Hope this helps a little clearing up the confusion.

Thursday, October 12, 2006

I have a career, not a job - a very true post


The Network Security Blog / Network Security podcast is one of my sources of information. Today I've found this very true post there.

How to publish a good looking code on Blogger?


This article is considered obsolete. Please read the followup post.

From time to time I would like to publish a post in which I can show code snippets. However the standard <code> or <pre> tags look way too boring. Something with color stands much more out. I was thinking: if I had my own server and would host my blog there, I could add automatic syntax highlighting in no-time using GeSHi (Generic Syntax Highlighter). Then it hit me: why not use the demo hosted by them and copy the output over as HTML? It's not as elegant or simple as having a server-side script taking care of it, but it's better than the standard look. So here are the steps:

  1. Head over to the GeSHi demo page and plug your source in. Play around with the settings until you get a satisfying result.
  2. Save the resulting page (it would easier to use view source, but since this is a dynamically generated page using parameters passed with the POST method - rather than GET - it doesn't work).
  3. Open it in a text editor (like gedit or notepad) and find the style section where it says <style type="text/css">/* GeSHi (c) Nigel McNie 2004 ( */ and copy it over to the blog post
  4. Find the start of the code (you can do this easily by searching for style="border: 1px dotted and copy it over until the end of the code. This you can recognize by the sequence </div></li></ol>
  5. Add a final </div> after the part you just copied.
  6. Because I use a Blogger template which styles list items in a special way and also restricts the width of the part where the post is displayed, I have to add the following lines to the style sheet:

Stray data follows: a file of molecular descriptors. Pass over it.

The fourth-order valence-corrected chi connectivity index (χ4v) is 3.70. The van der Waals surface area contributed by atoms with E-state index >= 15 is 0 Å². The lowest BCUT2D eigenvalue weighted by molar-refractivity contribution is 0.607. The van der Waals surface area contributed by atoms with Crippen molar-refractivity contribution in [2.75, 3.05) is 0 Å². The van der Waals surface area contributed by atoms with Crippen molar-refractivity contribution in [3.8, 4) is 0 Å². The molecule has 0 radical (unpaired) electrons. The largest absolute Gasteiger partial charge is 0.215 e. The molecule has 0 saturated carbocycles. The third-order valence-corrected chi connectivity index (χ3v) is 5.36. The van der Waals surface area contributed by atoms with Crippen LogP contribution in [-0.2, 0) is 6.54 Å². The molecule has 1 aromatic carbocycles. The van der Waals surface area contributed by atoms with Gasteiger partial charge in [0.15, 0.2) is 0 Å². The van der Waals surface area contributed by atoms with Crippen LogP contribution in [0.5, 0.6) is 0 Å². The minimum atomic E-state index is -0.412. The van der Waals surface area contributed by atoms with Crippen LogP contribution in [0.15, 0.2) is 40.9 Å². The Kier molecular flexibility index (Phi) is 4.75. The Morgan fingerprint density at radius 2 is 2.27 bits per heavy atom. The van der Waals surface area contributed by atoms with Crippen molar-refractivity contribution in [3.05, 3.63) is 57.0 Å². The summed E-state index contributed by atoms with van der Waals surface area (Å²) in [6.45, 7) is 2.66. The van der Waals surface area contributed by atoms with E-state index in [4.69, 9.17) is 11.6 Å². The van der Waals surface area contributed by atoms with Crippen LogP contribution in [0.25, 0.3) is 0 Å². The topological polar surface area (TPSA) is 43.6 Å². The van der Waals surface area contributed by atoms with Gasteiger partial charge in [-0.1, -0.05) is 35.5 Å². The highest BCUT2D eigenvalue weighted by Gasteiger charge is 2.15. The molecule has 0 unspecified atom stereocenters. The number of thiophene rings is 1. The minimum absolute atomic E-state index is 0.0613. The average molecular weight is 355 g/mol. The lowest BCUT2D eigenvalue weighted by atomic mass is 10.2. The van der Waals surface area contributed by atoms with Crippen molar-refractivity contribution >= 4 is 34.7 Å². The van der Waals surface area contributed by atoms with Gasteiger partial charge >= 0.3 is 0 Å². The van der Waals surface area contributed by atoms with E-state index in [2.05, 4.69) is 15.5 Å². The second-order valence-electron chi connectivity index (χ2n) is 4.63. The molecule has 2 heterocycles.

div.code { overflow: auto; width: 100%; }
    div.code li {
     list-style: decimal outside;
      padding-left: 0px;
      margin-bottom: 0px;
      background: none;
    and also add the code class to the starting div (to do this go to the start of the part you copied and where it says class="[something]" add code, so that it looks like this: class="[something] code"
  7. Enjoy :)

There are a few problems with this approach: (a) the biggest is that it's a multi-step fairly complicated procedure (b) If you have multiple post with source code on your page you will have duplicate style-sheet information in your page (c) It is not recommended to include style information in-line or in the main body (the style tags you copy will end up in the body instad of the header where they should be put) (d) While copying the code you might have some weird characters appear (e) GeSHi is not perfect (for example in the code below it gets confused by the embedded javascript), but it's the best I've found so far. It is a beta solution and if any of you have ideas on how to improve it, please take the time to write a comment. As a bonus you find below the source code for my Javascript random password generator (not that you couldn't do a view source until now, but this is more accessible).

Pimping my blog #2


After observing that most of my visitors (45% currently) use Internet Explorer, I've made a little modification so that they to can enjoy the <q> tag. A more detailed discussion and other solutions can be found at the List Apart site. I'll only present in short my version.

My version consists of two parts: a style using the underscore hack to make the contents of the tag italic for the security conscious users (those who don't have Javascript enabled) and then a script written in unobtrusive style which (a) adds a " before and after each tag and (b) disables the italic style. You can find the sources below.

GeSHi © 2004, Nigel McNie
  1. <style type="text/css"><!--
  2.   Q { _font-style: italic; }
  3. --></style>

GeSHi © 2004, Nigel McNie
  1.   var quoteResolver = {
  2.     addEvent : function (obj, evType, fn) {
  3.       //taken from:
  4.       if (obj.addEventListener){
  5.         obj.addEventListener(evType, fn, false);
  6.         return true;
  7.       } else if (obj.attachEvent){
  8.         var r = obj.attachEvent("on"+evType, fn);
  9.         return r;
  10.       } else {
  11.         return false;
  12.       }